Ring-billed Gulls are medium sized, white-headed, primarily inland-nesting North American gulls that frequent garbage dumps, parking lots, and southern coastal beaches in large numbers during winter. This species was nearly wiped out by human persecution and development between 1850 and 1920, but has since rebounded to become a common and familiar bird. An estimated 3 to 4 million individuals inhabited North America in 1990, whereas Breeding Bird Survey (BBS 2011, Sauer et al. 2011) data in 2009 suggested that this number had increased 250%. In some localities this gull is considered a pest and various measures are used to control its numbers, most with limited success.
Ring-billed Gulls are opportunistic feeders that mostly eat insects, earthworms, fish, rodents, and grain. They nest on the ground in colonies on sparsely vegetated islands in large lakes, and occasionally on mainland peninsulas and on near-shore oceanic islands. Eastern breeders share nesting habitat with Herring Gulls (Larus argentatus), Great Lakes breeders with Caspian and Common terns (Hydroprogne caspia and S. hirundo), and western breeders with California Gulls (Larus californicus). The breeding biology of the Ring-billed Gull is well known and the history of its populations during the last century well documented.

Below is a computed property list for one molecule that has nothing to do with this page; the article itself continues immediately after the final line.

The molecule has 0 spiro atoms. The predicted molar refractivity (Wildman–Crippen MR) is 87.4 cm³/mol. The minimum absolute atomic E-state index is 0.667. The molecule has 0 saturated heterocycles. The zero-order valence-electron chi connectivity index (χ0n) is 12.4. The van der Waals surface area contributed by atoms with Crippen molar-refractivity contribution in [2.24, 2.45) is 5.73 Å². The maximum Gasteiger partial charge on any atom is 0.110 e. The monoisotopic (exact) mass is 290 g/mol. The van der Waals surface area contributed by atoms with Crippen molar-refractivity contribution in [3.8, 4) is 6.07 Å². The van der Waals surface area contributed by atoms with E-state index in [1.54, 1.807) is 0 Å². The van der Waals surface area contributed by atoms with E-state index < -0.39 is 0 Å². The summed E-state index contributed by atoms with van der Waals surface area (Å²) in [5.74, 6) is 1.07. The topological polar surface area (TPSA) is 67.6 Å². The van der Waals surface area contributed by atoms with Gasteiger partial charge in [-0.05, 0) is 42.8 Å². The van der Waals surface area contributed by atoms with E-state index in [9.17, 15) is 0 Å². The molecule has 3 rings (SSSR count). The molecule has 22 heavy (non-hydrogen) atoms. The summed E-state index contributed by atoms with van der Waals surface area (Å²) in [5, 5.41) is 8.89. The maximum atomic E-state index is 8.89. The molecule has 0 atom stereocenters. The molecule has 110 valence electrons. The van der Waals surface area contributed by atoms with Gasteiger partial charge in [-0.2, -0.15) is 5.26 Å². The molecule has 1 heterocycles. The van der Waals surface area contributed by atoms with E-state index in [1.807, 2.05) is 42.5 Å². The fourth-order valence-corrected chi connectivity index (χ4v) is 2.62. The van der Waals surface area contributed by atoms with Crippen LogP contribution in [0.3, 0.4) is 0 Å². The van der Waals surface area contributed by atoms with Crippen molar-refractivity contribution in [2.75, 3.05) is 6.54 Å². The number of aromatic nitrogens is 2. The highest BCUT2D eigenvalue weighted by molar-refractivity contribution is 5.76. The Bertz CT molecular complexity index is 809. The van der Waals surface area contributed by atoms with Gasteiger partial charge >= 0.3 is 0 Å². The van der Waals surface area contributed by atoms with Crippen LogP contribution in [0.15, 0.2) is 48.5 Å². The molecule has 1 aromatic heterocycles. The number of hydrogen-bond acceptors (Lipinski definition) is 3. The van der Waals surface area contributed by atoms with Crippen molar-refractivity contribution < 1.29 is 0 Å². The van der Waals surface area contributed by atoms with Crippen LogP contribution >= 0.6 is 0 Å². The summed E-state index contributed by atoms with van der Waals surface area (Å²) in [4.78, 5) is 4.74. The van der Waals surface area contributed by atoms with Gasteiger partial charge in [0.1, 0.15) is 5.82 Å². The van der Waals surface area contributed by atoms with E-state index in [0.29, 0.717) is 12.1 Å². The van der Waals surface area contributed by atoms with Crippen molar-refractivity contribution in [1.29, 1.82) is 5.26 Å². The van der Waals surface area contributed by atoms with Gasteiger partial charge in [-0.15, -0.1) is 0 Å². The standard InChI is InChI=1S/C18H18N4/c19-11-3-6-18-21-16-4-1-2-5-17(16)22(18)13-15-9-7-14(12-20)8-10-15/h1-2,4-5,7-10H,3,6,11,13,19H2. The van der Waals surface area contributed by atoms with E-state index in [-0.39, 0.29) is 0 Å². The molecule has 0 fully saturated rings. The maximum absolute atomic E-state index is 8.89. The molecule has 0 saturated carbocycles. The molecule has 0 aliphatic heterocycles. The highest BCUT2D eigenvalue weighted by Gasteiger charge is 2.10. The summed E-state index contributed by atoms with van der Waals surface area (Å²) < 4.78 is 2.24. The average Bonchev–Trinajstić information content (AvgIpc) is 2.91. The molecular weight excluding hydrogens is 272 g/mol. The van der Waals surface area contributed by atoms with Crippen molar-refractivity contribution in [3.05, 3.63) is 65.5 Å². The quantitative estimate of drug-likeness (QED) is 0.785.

Based on morphology and displays, this gull is closely related to other typical white-headed gulls; it has hybridized with Mew (Larus canus), California, Franklin's (Leucophaeus pipixcan) and Laughing gulls (Leucophaeus atricilla) (Moynihan 1959a), among others. However, genetic analyses are required to establish its phylogenetic relationships with other gulls.
Important bibliographies on the Ring-billed Gull are: Clapp et al. (Clapp et al. 1983c), that contains summaries of numerous aspects of the species' biology with 276 references from 1907–1983, and Smith (Smith 1986a) that lists 333 references between 1935–1986. Locations of spirit and skeletal collections are given in Wood et al. Wood et al. 1982 and (1982b), respectively. A recent summary of the status of Great Lakes populations can be found in Morris et al. (2011).